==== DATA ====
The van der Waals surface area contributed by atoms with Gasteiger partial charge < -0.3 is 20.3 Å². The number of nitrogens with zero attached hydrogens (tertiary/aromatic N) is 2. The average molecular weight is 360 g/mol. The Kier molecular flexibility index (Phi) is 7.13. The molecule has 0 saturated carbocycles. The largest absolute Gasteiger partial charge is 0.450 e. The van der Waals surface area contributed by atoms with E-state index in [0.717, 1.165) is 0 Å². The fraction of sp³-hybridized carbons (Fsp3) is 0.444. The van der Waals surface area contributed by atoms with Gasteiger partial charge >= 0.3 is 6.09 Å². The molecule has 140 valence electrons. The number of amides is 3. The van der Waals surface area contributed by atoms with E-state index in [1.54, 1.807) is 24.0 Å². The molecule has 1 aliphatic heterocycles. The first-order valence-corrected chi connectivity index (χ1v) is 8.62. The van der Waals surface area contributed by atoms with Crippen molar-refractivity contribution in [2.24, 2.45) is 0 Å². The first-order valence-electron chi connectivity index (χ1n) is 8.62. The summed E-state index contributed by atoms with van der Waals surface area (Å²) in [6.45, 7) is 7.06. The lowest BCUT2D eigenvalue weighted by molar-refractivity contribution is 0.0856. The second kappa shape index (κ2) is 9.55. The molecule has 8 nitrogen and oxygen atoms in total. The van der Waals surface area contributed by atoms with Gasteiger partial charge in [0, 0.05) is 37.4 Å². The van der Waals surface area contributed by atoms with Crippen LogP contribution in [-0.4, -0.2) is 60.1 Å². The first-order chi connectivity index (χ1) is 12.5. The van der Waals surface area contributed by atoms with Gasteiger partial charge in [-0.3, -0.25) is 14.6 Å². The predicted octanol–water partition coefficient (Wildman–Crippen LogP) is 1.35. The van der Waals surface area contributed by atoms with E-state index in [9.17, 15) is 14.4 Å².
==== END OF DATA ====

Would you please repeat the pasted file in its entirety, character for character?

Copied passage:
The van der Waals surface area contributed by atoms with Gasteiger partial charge < -0.3 is 20.3 Å². The number of nitrogens with zero attached hydrogens (tertiary/aromatic N) is 2. The average molecular weight is 360 g/mol. The Kier molecular flexibility index (Phi) is 7.13. The molecule has 0 saturated carbocycles. The largest absolute Gasteiger partial charge is 0.450 e. The van der Waals surface area contributed by atoms with E-state index in [0.717, 1.165) is 0 Å². The fraction of sp³-hybridized carbons (Fsp3) is 0.444. The van der Waals surface area contributed by atoms with Gasteiger partial charge >= 0.3 is 6.09 Å². The molecule has 140 valence electrons. The number of amides is 3. The van der Waals surface area contributed by atoms with E-state index in [1.54, 1.807) is 24.0 Å². The molecule has 1 aliphatic heterocycles. The first-order valence-corrected chi connectivity index (χ1v) is 8.62. The van der Waals surface area contributed by atoms with Crippen molar-refractivity contribution in [2.24, 2.45) is 0 Å². The first-order valence-electron chi connectivity index (χ1n) is 8.62. The summed E-state index contributed by atoms with van der Waals surface area (Å²) in [6.45, 7) is 7.06. The lowest BCUT2D eigenvalue weighted by molar-refractivity contribution is 0.0856. The second kappa shape index (κ2) is 9.55. The molecule has 8 nitrogen and oxygen atoms in total. The van der Waals surface area contributed by atoms with Gasteiger partial charge in [0, 0.05) is 37.4 Å². The van der Waals surface area contributed by atoms with Crippen LogP contribution in [-0.4, -0.2) is 60.1 Å². The first-order chi connectivity index (χ1) is 12.5. The van der Waals surface area contributed by atoms with Gasteiger partial charge in [-0.3, -0.25) is 14.6 Å². The predicted octanol–water partition coefficient (Wildman–Crippen LogP) is 1.35. The van der Waals surface area contributed by atoms with E-state index in [9.17, 15) is 14.4 Å².